Hello, world. I’m MacDara Conroy, and this is my blog.

Elsewhere: My Letterboxd review of Deadpool

Reblogged from my Letterboxd list:

I think there’s been some misreading of Deadpool among local film critics, who appear to have watched it through the lens of ‘oh not another comic-book movie’ and allowed that to colour their take on its very deliberate schtick. I can’t even say I blame them, as such, because Deadpool is the very definition of a movie squarely aimed at fans, even more so than, say, The Force Awakens and its fan pandering at the expense of a better story, the difference here being that the titular anti-hero is an inside-baseball meta-creation – a comic-book character who knows he’s a comic-book character, constantly breaking kayfabe to address the reader and lampoon the tropes of the medium. If he wasn’t aimed at that audience, what would be the point?

And yes, Deadpool is also an arsehole, but in the comics (at least the ones I’ve read) he’s more of a lovable rogue whose buffoonery is balanced out by his overblown violence in the thick of it. The foul-mouthed rendition by Ryan Reynolds here (reprising his ill-fated sideman role from X-Men Origins: Wolverine many years ago) isn’t quite so goofy, playing up the arsehole side more, the humour erring on the immature, but that’s more to project his immaturity to broad-stroke movie audiences possibly not as familiar with the character’s legacy. The derided credits sequence (with references to ‘the hot chick’ and ‘a moody teen’) serves to undercut any notions that what you’re about to see hasn’t been subject to at least some thought.

More thought would have been better, of course, because after a stellar opening sequence on a motorway bridge that sets up the whole story with flashes of balletic action (could do without the brain matter, though) the parodic aspects take a backseat to bog-standard action-drama clichés. There has to be a romance aspect, so Morena Baccarin gets shoved in as Deadpool’s raison d’être and is given little of note to do besides be a variation on the Manic Pixie Dream Girl (this one’s got tattoos and spouts transgressive filth). There has to be some kind of tie-in to Fox’s X-Movie universe, so here’s Colossus (because everyone knows him from the TV show) and Negasonic Teenage Warhead (who’s got a weird name – from a Monster Magnet song – and a power that will come in handy as a deus ex machina).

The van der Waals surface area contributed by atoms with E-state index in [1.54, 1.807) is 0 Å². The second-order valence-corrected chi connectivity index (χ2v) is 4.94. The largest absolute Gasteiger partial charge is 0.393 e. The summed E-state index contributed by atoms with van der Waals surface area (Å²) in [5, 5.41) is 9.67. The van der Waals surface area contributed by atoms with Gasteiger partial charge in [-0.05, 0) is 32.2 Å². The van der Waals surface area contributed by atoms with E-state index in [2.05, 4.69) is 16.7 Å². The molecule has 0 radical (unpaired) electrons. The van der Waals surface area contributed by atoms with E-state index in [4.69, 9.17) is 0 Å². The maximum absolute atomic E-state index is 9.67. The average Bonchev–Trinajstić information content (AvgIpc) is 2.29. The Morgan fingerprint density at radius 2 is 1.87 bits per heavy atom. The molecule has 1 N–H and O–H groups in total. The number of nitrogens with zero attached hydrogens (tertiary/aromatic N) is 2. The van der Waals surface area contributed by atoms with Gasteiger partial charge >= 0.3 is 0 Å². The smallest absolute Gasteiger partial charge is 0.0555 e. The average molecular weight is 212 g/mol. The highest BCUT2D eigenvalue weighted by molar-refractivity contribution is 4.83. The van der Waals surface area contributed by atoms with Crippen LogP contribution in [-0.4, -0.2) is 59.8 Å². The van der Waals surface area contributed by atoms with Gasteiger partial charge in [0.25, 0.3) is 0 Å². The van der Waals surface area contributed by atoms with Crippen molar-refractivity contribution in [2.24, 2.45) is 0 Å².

Story-wise, Tim Miller’s film really starts to drag as it gets serious with the origin story in the second act, and by the inevitable big-fight finale has largely forgotten it’s supposed to be a quasi-send-up of the genre. (Why are they battling on a disused aircraft carrier? Maybe if someone brought that up in-film…) The edgy humour also pushes the envelope too far with a crack about kidnapping a love interest that’s possibly supposed to be interpreted in light of a much earlier bit skewering creepy stalkers but doesn’t come off any other way than ‘rape culture is funny’. (For all it’s willing to poke fun at, the script does take at face value the notion that Deadpool’s fans are invariably males of the ‘bro’ variety and any women watching have been dragged their by their significant others.)

It has its problems, so. Yet the overall impression to me is that is that Deadpool succeeds in doing what it set out to do in bringing such a metatextual creation to the big screen, without capitulating too much to Hollywood’s interpretation of multiplex tastes. With some better judgement on the humour, I’d rate it even higher, though I must admit I’m hesitant to see how low things might stoop in the ‘unrated’ home video cut that’s sure to come.